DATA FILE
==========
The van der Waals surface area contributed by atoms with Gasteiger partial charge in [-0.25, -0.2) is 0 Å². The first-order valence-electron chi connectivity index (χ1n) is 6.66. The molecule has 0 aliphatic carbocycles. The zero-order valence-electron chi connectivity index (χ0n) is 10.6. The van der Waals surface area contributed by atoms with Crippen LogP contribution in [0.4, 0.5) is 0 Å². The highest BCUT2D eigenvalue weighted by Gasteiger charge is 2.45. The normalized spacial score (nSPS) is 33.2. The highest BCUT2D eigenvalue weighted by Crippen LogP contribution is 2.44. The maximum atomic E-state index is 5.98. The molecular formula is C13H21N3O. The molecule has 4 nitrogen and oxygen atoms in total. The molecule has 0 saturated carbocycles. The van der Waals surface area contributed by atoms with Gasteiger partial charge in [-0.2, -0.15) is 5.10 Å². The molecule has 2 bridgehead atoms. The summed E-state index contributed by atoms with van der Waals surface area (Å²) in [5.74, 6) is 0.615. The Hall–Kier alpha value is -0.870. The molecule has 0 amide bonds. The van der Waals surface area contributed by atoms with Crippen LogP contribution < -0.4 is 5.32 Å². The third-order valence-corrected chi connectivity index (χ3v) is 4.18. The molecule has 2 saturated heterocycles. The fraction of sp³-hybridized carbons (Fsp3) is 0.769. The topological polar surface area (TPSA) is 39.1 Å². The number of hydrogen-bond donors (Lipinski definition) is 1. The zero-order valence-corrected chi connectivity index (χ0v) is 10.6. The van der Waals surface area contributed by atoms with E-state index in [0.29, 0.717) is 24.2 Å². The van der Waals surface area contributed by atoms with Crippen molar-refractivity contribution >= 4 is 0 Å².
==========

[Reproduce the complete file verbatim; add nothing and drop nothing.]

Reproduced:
The van der Waals surface area contributed by atoms with Gasteiger partial charge in [-0.25, -0.2) is 0 Å². The first-order valence-electron chi connectivity index (χ1n) is 6.66. The molecule has 0 aliphatic carbocycles. The zero-order valence-electron chi connectivity index (χ0n) is 10.6. The van der Waals surface area contributed by atoms with Crippen LogP contribution in [0.4, 0.5) is 0 Å². The highest BCUT2D eigenvalue weighted by Gasteiger charge is 2.45. The normalized spacial score (nSPS) is 33.2. The highest BCUT2D eigenvalue weighted by Crippen LogP contribution is 2.44. The maximum atomic E-state index is 5.98. The molecular formula is C13H21N3O. The molecule has 4 nitrogen and oxygen atoms in total. The molecule has 0 saturated carbocycles. The van der Waals surface area contributed by atoms with Gasteiger partial charge in [-0.2, -0.15) is 5.10 Å². The molecule has 2 bridgehead atoms. The summed E-state index contributed by atoms with van der Waals surface area (Å²) in [5.74, 6) is 0.615. The Hall–Kier alpha value is -0.870. The molecule has 0 amide bonds. The van der Waals surface area contributed by atoms with Crippen LogP contribution < -0.4 is 5.32 Å². The third-order valence-corrected chi connectivity index (χ3v) is 4.18. The molecule has 2 saturated heterocycles. The fraction of sp³-hybridized carbons (Fsp3) is 0.769. The topological polar surface area (TPSA) is 39.1 Å². The number of hydrogen-bond donors (Lipinski definition) is 1. The zero-order valence-corrected chi connectivity index (χ0v) is 10.6. The van der Waals surface area contributed by atoms with E-state index in [0.29, 0.717) is 24.2 Å². The van der Waals surface area contributed by atoms with Crippen molar-refractivity contribution >= 4 is 0 Å².